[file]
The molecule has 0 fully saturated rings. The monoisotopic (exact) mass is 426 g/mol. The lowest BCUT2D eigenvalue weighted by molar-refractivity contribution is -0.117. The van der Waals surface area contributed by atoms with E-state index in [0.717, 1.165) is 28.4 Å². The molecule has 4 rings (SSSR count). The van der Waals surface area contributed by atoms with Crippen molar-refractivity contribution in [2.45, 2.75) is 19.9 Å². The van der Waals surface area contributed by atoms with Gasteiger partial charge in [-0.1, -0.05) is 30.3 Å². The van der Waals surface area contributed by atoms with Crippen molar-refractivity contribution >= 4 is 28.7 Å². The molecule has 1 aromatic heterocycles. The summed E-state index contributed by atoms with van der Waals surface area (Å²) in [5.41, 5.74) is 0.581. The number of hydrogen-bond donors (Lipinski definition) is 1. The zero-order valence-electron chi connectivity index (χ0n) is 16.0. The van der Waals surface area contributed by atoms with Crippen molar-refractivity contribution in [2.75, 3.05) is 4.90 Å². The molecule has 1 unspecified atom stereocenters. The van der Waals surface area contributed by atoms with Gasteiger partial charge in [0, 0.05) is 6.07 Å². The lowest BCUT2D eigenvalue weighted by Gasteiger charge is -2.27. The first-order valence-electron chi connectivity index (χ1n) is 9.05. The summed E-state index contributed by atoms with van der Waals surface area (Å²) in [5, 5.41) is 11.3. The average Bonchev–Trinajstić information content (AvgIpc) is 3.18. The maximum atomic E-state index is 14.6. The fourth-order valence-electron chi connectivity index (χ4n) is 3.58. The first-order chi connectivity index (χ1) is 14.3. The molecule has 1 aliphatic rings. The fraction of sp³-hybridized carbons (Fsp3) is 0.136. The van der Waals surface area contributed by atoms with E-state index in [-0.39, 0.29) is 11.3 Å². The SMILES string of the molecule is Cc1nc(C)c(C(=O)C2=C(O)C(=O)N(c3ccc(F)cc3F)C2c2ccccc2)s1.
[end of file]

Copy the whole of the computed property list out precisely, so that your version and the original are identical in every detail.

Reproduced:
The molecule has 0 fully saturated rings. The monoisotopic (exact) mass is 426 g/mol. The lowest BCUT2D eigenvalue weighted by molar-refractivity contribution is -0.117. The van der Waals surface area contributed by atoms with E-state index in [0.717, 1.165) is 28.4 Å². The molecule has 4 rings (SSSR count). The van der Waals surface area contributed by atoms with Crippen molar-refractivity contribution in [2.45, 2.75) is 19.9 Å². The van der Waals surface area contributed by atoms with Gasteiger partial charge in [-0.1, -0.05) is 30.3 Å². The van der Waals surface area contributed by atoms with Crippen molar-refractivity contribution >= 4 is 28.7 Å². The molecule has 1 aromatic heterocycles. The summed E-state index contributed by atoms with van der Waals surface area (Å²) in [5.41, 5.74) is 0.581. The number of hydrogen-bond donors (Lipinski definition) is 1. The zero-order valence-electron chi connectivity index (χ0n) is 16.0. The van der Waals surface area contributed by atoms with Crippen molar-refractivity contribution in [2.75, 3.05) is 4.90 Å². The molecule has 1 unspecified atom stereocenters. The van der Waals surface area contributed by atoms with Gasteiger partial charge in [0, 0.05) is 6.07 Å². The lowest BCUT2D eigenvalue weighted by Gasteiger charge is -2.27. The first-order valence-electron chi connectivity index (χ1n) is 9.05. The summed E-state index contributed by atoms with van der Waals surface area (Å²) in [5, 5.41) is 11.3. The average Bonchev–Trinajstić information content (AvgIpc) is 3.18. The maximum atomic E-state index is 14.6. The fourth-order valence-electron chi connectivity index (χ4n) is 3.58. The first-order chi connectivity index (χ1) is 14.3. The molecule has 1 aliphatic rings. The fraction of sp³-hybridized carbons (Fsp3) is 0.136. The van der Waals surface area contributed by atoms with E-state index in [-0.39, 0.29) is 11.3 Å². The SMILES string of the molecule is Cc1nc(C)c(C(=O)C2=C(O)C(=O)N(c3ccc(F)cc3F)C2c2ccccc2)s1.